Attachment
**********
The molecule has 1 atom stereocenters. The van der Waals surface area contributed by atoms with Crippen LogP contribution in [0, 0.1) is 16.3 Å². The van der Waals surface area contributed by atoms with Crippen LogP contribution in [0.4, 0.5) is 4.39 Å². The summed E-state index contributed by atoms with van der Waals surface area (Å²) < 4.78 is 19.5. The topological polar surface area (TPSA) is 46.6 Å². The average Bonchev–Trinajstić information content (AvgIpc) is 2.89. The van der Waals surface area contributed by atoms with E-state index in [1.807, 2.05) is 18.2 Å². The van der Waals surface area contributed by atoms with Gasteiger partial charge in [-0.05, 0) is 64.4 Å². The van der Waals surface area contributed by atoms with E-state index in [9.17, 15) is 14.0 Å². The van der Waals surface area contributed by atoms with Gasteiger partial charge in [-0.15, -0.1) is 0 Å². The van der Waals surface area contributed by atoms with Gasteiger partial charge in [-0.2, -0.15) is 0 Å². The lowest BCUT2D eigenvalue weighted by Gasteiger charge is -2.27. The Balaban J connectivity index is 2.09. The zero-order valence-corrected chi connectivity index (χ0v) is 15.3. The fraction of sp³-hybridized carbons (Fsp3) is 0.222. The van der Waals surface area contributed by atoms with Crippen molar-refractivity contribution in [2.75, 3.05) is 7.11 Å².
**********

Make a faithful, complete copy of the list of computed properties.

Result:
The molecule has 1 atom stereocenters. The van der Waals surface area contributed by atoms with Crippen LogP contribution in [0, 0.1) is 16.3 Å². The van der Waals surface area contributed by atoms with Crippen LogP contribution in [0.4, 0.5) is 4.39 Å². The summed E-state index contributed by atoms with van der Waals surface area (Å²) < 4.78 is 19.5. The topological polar surface area (TPSA) is 46.6 Å². The average Bonchev–Trinajstić information content (AvgIpc) is 2.89. The van der Waals surface area contributed by atoms with E-state index in [1.807, 2.05) is 18.2 Å². The van der Waals surface area contributed by atoms with Gasteiger partial charge in [-0.05, 0) is 64.4 Å². The van der Waals surface area contributed by atoms with E-state index in [9.17, 15) is 14.0 Å². The van der Waals surface area contributed by atoms with Gasteiger partial charge in [-0.15, -0.1) is 0 Å². The van der Waals surface area contributed by atoms with Gasteiger partial charge in [-0.2, -0.15) is 0 Å². The lowest BCUT2D eigenvalue weighted by Gasteiger charge is -2.27. The Balaban J connectivity index is 2.09. The zero-order valence-corrected chi connectivity index (χ0v) is 15.3. The fraction of sp³-hybridized carbons (Fsp3) is 0.222. The van der Waals surface area contributed by atoms with Crippen molar-refractivity contribution in [2.75, 3.05) is 7.11 Å².